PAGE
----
BIDLOO, Govard (1649-1713). Anatomia humani corporis, centum & quinque tabulis, per artificiosiss. G. de Lairesse ad vivum delineatis. Amsterdam: for the widow of Joannes van Someren, the heirs of Joannes van Dyk, Henry Boom and widow of Theodore Boom, 1685.
Large 2o (628 x 359 mm). Additional engraved title, engraved portrait by Abraham Bloteling after Gerard de Lairesse, 105 numbered engraved plates after Lairesse, probably by Bloteling and Peter and Philip van Gunst (plate 23 folding), number 10 printed on two sheets, printer's woodcut device on title, woodcut initials and tail-pieces. Contemporary red morocco gilt with gilt coat-of-arms of Samuel Bernard [Olivier 1042 fer 1] on the sides, gilt edges (rebacked, old spine laid down, corners repaired); leather backed folding case. Provenance: Samuel Bernard (ca 1651-1739) painter and engraver (coat-of-arms on binding); Fenwick Beckman (bookplate); Ira M. Rutkow (pencil signature on rear flyleaf).
FIRST EDITION, LARGE-PAPER COPY. Considered as an artistic meditation on anatomy, Gerard de Lairesse's designs are a total departure from the idealistic tradition inaugurated by the Vesalian woodcuts. They are also worlds apart from the productions of the Fialetti-Casserio collaboration. Lairesse displayed his figures with everyday realism and sensuality, contrasting the raw dissected parts of the body with the full, soft surfaces of undissected flesh surrounding them; placing flayed, bound figures in ordinary nightclothes or bedding; setting objects such as a book, a jar, a crawling fly in the same space as a dissected limb or torso. He thus brought the qualities of Dutch still-life painting into anatomical illustration, and gave a new, darker expression to the significance of dissection. De Lairesse's images of dissected pregnancies and premature infants also reflect compassion--a quality unusual in art that was intended primarily to be scientific.
A painter and writer on art theory, Lairesse was influenced by Rembrandt, who painted his portrait in 1665, and also by the French styles of Nicolas Poussin and Claude Lorrain. The French called him the "Dutch Poussin." Lairesse suffered from congenital syphlilis, which gave him a deformed nose visible in Rembrandt's portrait. Perhaps because he had always lived with disease Lairesse had more than a casual interest in medicine. Syphilis made him blind in 1690, and for the rest of his active life Lairesse supported himself by lecturing and writing about art, publishing two books on drawing and painting which were widely reprinted and translated throughout the eighteenth century. Some of Lairesse's drawings were probably engraved by Abraham Bloteling. A line engraver and creator of mezzotint plates who worked in both Holland and England, Bloteling was particularly famous for the quality of his mezzotints, for which he initiated a more thorough system of preparing the grounds, and may have invented the rocker. According to Choulant-Frank, Haller and Moehsen believed that some plates in the series were engraved by the brothers Pieter and Philip van Gunst. Despite imperfections from the point of view of dissection, which Choulant-Frank and others have pointed out, the Bidloo--de Lairesse anatomical studies reflect much that is good, including early depictions of skin and hair from observation with a microscope.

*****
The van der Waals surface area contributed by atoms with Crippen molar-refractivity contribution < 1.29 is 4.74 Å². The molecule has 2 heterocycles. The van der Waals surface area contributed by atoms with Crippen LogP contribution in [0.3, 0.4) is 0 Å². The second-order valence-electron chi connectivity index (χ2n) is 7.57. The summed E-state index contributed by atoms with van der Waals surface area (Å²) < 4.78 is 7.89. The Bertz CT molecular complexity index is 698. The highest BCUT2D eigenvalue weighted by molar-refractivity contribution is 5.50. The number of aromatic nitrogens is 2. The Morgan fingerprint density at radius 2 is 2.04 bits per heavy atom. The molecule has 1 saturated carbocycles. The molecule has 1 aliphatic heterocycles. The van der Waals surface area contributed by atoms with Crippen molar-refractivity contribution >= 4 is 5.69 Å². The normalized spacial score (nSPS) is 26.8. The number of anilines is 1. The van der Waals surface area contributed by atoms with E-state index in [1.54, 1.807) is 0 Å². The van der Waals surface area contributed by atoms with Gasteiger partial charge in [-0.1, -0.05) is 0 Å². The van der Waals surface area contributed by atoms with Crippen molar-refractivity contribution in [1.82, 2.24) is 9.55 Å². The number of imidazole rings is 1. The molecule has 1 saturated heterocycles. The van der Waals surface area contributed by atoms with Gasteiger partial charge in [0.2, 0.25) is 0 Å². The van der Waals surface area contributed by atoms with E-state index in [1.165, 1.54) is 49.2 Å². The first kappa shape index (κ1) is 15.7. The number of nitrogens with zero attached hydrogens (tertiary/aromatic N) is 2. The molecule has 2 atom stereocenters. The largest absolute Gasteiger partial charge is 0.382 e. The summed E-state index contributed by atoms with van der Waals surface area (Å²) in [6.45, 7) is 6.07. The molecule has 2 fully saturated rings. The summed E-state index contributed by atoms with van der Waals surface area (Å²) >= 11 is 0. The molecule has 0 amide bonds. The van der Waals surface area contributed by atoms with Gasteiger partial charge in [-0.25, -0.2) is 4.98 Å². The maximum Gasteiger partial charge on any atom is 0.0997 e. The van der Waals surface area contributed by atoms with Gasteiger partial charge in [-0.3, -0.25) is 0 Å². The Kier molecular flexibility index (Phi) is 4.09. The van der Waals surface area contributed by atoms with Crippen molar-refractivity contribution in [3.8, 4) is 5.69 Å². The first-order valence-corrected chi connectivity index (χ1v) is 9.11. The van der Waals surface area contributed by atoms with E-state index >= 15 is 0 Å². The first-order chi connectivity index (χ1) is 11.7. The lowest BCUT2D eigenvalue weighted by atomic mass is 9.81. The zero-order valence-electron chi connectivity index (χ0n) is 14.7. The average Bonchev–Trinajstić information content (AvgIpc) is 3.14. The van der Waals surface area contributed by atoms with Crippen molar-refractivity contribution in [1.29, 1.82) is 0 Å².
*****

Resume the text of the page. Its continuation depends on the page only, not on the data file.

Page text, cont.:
Bidloo began this project with de Lairesse around 1676 during a period in which he was also writing plays in Amsterdam, obtaining his medical degree, and working as a surgeon. It would appear that Bidloo brought his flair for drama to the conception and realization of this project. The 105 large drawings were probably completed about 1682, after which the plates had to be engraved-a huge production. Choulant-Frank states that after the first edition of 1685, and an edition in Dutch published in 1690, the publishers of Bidloo's atlas gave 300 sets of Lairesse's plates to the English surgeon Willam Cowper. Because the plates had been very expensive to engrave and print it is more likely that Cowper purchased the plates. In 1698 Cowper reissued the plates under his own name with an English text superior to Bidloo's. Even though plagiarism--especially over national boundaries--was commonly tolerated at the time, Bidloo objected strongly. The ensuing controversy between Bidloo and Cowper over Cowper's plagiarism is one of the most famous in medical history. Beekman, "Bidloo and Cowper, Anatomists," Ann. Med. Hist. VII (1935)pp. 113-29 mentions this copy; Choulant-Frank p. 250; Dumaitre, La Curieuse Destinie des Planches Anatomiques de Girard de Lairesse (1982); Garrison-Morton 386; Hofer, Baroque Book Illustration, 146; Norman 231; Roberts & Tomlinson pp. 309-17; Russell, British Anatomy, 211; Wax, The Mezzotint: History and Technique (1990) 25-26; Wellcome II, p. 165.